We certainly didn’t deserve to be behind in the game and, if there was any justice, Everton would score with minutes to spare to smear the impending Anfield party that awaited. Mikel Arteta smashed in a delicious free-kick and Tim Cahill shirked Slovakian Skirtel — a player who had been troubling him throughout the game —- to divert a header beyond the flailing dive of Pepe Reina. The Anfield Road end erupted with jubilant Evertonians as doom and despondency engulfed the tin-mine. Just rewards for our Herculean Everton players.
Our heads almost hit the ceiling in our L16 sanctuary, and while most of us had A-Level modular exams come the following day, we simply had to celebrate what was a deserved equaliser and ensuing Premier League point. This team just didn’t know when they were beat. They displayed an assiduous belief in themselves and each other, all for one, and one for all. A tight-knit band of Goodison brothers, if you like.
The result could quite rightly instil a belief into our players ahead of the Sunday cup-clash. I mean, here we were, really holding our own against the side that sat top of the tree in the best league in the world. Liverpool have the capital, the “world-class manager” (errr, hold on), the “global support” and the “world-class” players, but sadly for them, what they didn’t have, was pride. A pride that runs rich through everything quintessentially Everton FC.
The day of the FA Cup game arrives and then — and only then — does it really hit you. I hate Merseyside derbies at the best of times, I wouldn’t wish the feeling of impending dread, dejection and physical sickness on my worst enemy. My feeling of dismay only heightened when news swept through the Blue population that Mikel Arteta had picked up some sort of back-injury in the league game and would subsequently sit this one out, with Segundo Castillo set to replace the silky Spaniard.
They say that half a loaf is better than none, but we didn’t even a half-fit Arteta. What made it so infuriating was the fact that Mikel was in the form of his life, and he had really dictated the game in the middle of midfield against our nemesis — something he hadn’t done against them ever before.
Liverpool and their band of fickle followers must have been thinking carpe diem, I just hoped our supporters wouldn’t give up the ship. Just half-an-hour before kick off, as I was heading towards the ground, more whispers engulfed Stanley Park that Leon Osman had failed a fitness test. Our rough and ready side was being tested to the limit. I don’t think we could have handled another loss to what was an already seriously depleted rank.
Thankfully, upon entry into the ground and a swift surge towards my seat, the diminutive Leon was taking part in the warm-up. To say I was relieved is an understatement of massive proportion. Leon Osman offers us ingenuity. Supporters are quick to allude to his deficiencies; lack of pace, lack of strength and lack of height, but ultimately, he’s an Evertonian, and a very underrated footballer.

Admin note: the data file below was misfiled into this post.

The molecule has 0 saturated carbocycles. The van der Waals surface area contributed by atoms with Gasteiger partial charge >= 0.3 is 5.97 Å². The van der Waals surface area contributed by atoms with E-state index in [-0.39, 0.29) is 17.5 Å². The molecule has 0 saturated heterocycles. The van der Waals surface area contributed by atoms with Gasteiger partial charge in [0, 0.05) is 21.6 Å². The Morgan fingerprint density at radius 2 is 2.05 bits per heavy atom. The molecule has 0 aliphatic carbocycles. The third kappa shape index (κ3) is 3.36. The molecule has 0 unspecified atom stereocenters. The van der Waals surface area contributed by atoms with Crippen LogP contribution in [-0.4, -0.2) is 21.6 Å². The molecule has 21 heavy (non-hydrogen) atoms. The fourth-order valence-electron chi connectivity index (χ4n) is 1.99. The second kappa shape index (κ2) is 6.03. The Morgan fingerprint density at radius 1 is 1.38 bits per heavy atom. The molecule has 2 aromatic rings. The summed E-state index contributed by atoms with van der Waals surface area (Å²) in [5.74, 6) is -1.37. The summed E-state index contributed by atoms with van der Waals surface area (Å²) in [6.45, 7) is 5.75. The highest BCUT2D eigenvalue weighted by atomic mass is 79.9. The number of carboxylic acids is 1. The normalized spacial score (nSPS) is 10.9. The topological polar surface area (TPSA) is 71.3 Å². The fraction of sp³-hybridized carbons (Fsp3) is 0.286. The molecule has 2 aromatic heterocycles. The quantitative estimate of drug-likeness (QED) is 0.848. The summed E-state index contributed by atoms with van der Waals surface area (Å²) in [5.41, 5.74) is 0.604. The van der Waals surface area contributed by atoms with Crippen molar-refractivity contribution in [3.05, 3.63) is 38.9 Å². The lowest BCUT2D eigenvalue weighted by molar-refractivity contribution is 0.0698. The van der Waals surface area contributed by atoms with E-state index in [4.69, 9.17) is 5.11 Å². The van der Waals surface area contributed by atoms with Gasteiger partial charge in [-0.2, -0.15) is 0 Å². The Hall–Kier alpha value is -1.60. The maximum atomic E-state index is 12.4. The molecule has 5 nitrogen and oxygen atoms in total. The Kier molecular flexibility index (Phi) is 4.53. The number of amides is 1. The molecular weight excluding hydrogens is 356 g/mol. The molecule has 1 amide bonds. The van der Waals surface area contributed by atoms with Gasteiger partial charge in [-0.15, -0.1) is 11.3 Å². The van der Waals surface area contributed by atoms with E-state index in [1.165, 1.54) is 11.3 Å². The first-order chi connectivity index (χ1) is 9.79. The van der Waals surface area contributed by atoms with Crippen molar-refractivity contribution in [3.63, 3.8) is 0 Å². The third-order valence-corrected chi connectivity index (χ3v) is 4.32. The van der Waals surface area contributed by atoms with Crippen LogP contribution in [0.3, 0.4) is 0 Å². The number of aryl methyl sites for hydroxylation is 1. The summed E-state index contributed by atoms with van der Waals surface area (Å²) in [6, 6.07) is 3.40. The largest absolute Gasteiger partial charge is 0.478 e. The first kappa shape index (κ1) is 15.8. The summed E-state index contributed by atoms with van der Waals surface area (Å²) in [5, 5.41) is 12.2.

I bought a hot-dog and bottle of Coke. I immediately regretted my actions and cursed my own foolishness. Not only did the hot-dog taste like shite, but I had been silly enough to give money to the club I despise most! As I had already bought a £35 ticket, most Blues tend to resist the chance to purchase anything at all whilst in Liverpool’s hell-hole of a stadium. I felt like I’d let down the side in a way.
Blue and white balloons were shared out among the Anfield Road housed Blues, as we raised the roof as the players exited for the final words of wisdom from manager Moyes. Hopefully he’d deliver an inspirational speech to our players of Winston Churchill magnitude, he’d really have to if we were to stand a decent chance.
“You’ll Never Walk Alone” started to play, the red and white scarves began to make an appearance and the red legions began to find their voice. This seemed to act as some sort of transformative signal for our supporters, though. Almost like waving a red-rag in front of a bull, Evertonians, united, all-as-one, sang our own version of “We Shall Not Be Moved…” from the bottom of our big blue hearts that, perhaps surprisingly to everyone across the country, drowned out the sickening chorus of the Reds’ famous anthem.
The balloons were flung high into the air and the Anfield Road end was a sea of shifting blue and white as the players arrived on the turf — a real captivating image. Each Everton player was cheered to the maximum. Usually there would have been groans surrounding the inclusion of some and the exclusion of others, but not this time. It was like we were on a missionary assignment, and only unstinting endeavour, enormous effort and unrelenting belief would see us through.
Our neighbours started the game the brighter, and began keen to achieve revenge for what was, for them, a disappointing draw days before, snapping into early challenges to satisfy the desire of the Kopite crowd.
But it was the boys in Blue who threatened first when the lovable, deep-voiced Steven Pienaar burst into the area and went down under contact from Alvaro Arbeloa. Nothing doing from whistle-blower Steve Bennett and you could appreciate why; there was minimal contact and it would have taken a courageous man to award Everton a penalty in front of the Kop.